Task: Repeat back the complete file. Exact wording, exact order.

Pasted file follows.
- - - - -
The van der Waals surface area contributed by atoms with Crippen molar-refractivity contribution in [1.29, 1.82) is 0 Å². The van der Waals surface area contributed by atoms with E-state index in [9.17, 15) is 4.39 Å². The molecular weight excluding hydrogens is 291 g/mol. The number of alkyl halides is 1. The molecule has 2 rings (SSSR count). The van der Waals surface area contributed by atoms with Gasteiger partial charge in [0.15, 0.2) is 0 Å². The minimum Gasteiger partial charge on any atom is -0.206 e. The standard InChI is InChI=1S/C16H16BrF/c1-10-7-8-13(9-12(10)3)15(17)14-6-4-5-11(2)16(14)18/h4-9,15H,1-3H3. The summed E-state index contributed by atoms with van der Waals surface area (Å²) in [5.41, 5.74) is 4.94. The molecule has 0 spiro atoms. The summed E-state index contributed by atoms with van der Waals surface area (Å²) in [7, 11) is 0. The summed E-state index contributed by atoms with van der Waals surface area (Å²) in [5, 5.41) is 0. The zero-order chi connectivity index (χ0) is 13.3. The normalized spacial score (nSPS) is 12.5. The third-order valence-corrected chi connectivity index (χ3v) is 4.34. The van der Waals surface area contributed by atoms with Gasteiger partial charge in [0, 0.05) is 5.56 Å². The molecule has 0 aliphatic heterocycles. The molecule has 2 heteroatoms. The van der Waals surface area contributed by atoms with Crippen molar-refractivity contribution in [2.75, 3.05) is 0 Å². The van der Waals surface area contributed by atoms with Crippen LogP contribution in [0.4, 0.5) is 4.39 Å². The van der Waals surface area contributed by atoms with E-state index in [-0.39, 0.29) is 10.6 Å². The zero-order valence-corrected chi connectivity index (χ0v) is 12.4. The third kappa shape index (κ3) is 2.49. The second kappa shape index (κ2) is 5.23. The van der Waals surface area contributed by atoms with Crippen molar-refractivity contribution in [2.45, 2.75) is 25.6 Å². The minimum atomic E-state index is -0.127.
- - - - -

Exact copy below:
The van der Waals surface area contributed by atoms with Crippen molar-refractivity contribution in [1.29, 1.82) is 0 Å². The van der Waals surface area contributed by atoms with E-state index in [9.17, 15) is 4.39 Å². The molecular weight excluding hydrogens is 291 g/mol. The number of alkyl halides is 1. The molecule has 2 rings (SSSR count). The van der Waals surface area contributed by atoms with Gasteiger partial charge in [0.15, 0.2) is 0 Å². The minimum Gasteiger partial charge on any atom is -0.206 e. The standard InChI is InChI=1S/C16H16BrF/c1-10-7-8-13(9-12(10)3)15(17)14-6-4-5-11(2)16(14)18/h4-9,15H,1-3H3. The summed E-state index contributed by atoms with van der Waals surface area (Å²) in [5.41, 5.74) is 4.94. The molecule has 0 spiro atoms. The summed E-state index contributed by atoms with van der Waals surface area (Å²) in [7, 11) is 0. The summed E-state index contributed by atoms with van der Waals surface area (Å²) in [5, 5.41) is 0. The zero-order chi connectivity index (χ0) is 13.3. The normalized spacial score (nSPS) is 12.5. The third-order valence-corrected chi connectivity index (χ3v) is 4.34. The van der Waals surface area contributed by atoms with Gasteiger partial charge in [0, 0.05) is 5.56 Å². The molecule has 0 aliphatic heterocycles. The molecule has 2 heteroatoms. The van der Waals surface area contributed by atoms with Crippen molar-refractivity contribution in [2.75, 3.05) is 0 Å². The van der Waals surface area contributed by atoms with Crippen LogP contribution in [0.4, 0.5) is 4.39 Å². The van der Waals surface area contributed by atoms with E-state index in [-0.39, 0.29) is 10.6 Å². The zero-order valence-corrected chi connectivity index (χ0v) is 12.4. The third kappa shape index (κ3) is 2.49. The second kappa shape index (κ2) is 5.23. The van der Waals surface area contributed by atoms with Crippen molar-refractivity contribution in [2.45, 2.75) is 25.6 Å². The minimum atomic E-state index is -0.127.